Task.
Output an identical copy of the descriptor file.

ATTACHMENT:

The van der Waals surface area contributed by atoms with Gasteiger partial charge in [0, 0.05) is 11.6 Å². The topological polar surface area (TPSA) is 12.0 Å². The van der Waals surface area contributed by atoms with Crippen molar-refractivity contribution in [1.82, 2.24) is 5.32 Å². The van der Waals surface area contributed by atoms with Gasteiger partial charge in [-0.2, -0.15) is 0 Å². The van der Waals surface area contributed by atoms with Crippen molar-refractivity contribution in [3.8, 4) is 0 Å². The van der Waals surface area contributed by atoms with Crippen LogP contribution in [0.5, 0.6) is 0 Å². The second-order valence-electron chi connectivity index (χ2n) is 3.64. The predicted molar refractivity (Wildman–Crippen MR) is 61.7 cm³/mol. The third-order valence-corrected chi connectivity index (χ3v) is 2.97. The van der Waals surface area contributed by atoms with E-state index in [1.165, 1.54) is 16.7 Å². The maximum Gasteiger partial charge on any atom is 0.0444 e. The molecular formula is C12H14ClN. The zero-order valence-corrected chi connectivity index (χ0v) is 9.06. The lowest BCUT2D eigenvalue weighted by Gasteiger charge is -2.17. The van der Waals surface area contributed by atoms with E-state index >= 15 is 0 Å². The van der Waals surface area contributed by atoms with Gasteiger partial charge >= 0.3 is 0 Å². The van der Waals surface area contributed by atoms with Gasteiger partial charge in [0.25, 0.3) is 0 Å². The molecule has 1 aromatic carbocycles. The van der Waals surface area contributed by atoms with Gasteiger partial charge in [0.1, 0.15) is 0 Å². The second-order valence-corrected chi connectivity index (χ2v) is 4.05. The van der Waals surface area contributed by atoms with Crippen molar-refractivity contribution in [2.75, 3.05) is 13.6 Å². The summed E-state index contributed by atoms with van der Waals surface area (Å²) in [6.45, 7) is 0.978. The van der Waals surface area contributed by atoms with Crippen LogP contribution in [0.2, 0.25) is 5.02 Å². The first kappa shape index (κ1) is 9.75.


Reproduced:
The van der Waals surface area contributed by atoms with Gasteiger partial charge in [0, 0.05) is 11.6 Å². The topological polar surface area (TPSA) is 12.0 Å². The van der Waals surface area contributed by atoms with Crippen molar-refractivity contribution in [1.82, 2.24) is 5.32 Å². The van der Waals surface area contributed by atoms with Gasteiger partial charge in [-0.2, -0.15) is 0 Å². The van der Waals surface area contributed by atoms with Crippen molar-refractivity contribution in [3.8, 4) is 0 Å². The van der Waals surface area contributed by atoms with Crippen LogP contribution in [0.5, 0.6) is 0 Å². The second-order valence-electron chi connectivity index (χ2n) is 3.64. The predicted molar refractivity (Wildman–Crippen MR) is 61.7 cm³/mol. The third-order valence-corrected chi connectivity index (χ3v) is 2.97. The van der Waals surface area contributed by atoms with E-state index in [1.165, 1.54) is 16.7 Å². The maximum Gasteiger partial charge on any atom is 0.0444 e. The molecular formula is C12H14ClN. The zero-order valence-corrected chi connectivity index (χ0v) is 9.06. The lowest BCUT2D eigenvalue weighted by Gasteiger charge is -2.17. The van der Waals surface area contributed by atoms with E-state index >= 15 is 0 Å². The van der Waals surface area contributed by atoms with Gasteiger partial charge >= 0.3 is 0 Å². The van der Waals surface area contributed by atoms with Gasteiger partial charge in [0.25, 0.3) is 0 Å². The molecule has 1 aromatic carbocycles. The van der Waals surface area contributed by atoms with Gasteiger partial charge in [0.1, 0.15) is 0 Å². The second-order valence-corrected chi connectivity index (χ2v) is 4.05. The van der Waals surface area contributed by atoms with Crippen molar-refractivity contribution in [2.75, 3.05) is 13.6 Å². The summed E-state index contributed by atoms with van der Waals surface area (Å²) in [6.45, 7) is 0.978. The van der Waals surface area contributed by atoms with Crippen LogP contribution in [0.2, 0.25) is 5.02 Å². The first kappa shape index (κ1) is 9.75.